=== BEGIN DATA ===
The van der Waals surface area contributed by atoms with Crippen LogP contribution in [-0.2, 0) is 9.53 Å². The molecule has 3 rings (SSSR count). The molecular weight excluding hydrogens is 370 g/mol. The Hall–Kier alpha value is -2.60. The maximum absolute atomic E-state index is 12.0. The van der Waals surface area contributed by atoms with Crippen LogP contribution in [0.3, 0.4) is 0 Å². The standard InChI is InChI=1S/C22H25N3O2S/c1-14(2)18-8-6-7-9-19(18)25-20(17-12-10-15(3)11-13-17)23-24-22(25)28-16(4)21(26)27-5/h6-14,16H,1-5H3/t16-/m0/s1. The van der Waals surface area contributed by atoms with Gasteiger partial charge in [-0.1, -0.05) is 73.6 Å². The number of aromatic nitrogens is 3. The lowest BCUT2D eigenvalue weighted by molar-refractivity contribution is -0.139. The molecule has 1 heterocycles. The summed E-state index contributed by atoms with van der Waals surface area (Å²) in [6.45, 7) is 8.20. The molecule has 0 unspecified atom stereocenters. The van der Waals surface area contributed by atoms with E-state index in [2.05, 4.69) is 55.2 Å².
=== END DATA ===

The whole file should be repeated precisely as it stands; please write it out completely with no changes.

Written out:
The van der Waals surface area contributed by atoms with Crippen LogP contribution in [-0.2, 0) is 9.53 Å². The molecule has 3 rings (SSSR count). The molecular weight excluding hydrogens is 370 g/mol. The Hall–Kier alpha value is -2.60. The maximum absolute atomic E-state index is 12.0. The van der Waals surface area contributed by atoms with Crippen LogP contribution in [0.3, 0.4) is 0 Å². The standard InChI is InChI=1S/C22H25N3O2S/c1-14(2)18-8-6-7-9-19(18)25-20(17-12-10-15(3)11-13-17)23-24-22(25)28-16(4)21(26)27-5/h6-14,16H,1-5H3/t16-/m0/s1. The van der Waals surface area contributed by atoms with Gasteiger partial charge in [-0.1, -0.05) is 73.6 Å². The number of aromatic nitrogens is 3. The lowest BCUT2D eigenvalue weighted by molar-refractivity contribution is -0.139. The molecule has 1 heterocycles. The summed E-state index contributed by atoms with van der Waals surface area (Å²) in [6.45, 7) is 8.20. The molecule has 0 unspecified atom stereocenters. The van der Waals surface area contributed by atoms with E-state index in [2.05, 4.69) is 55.2 Å².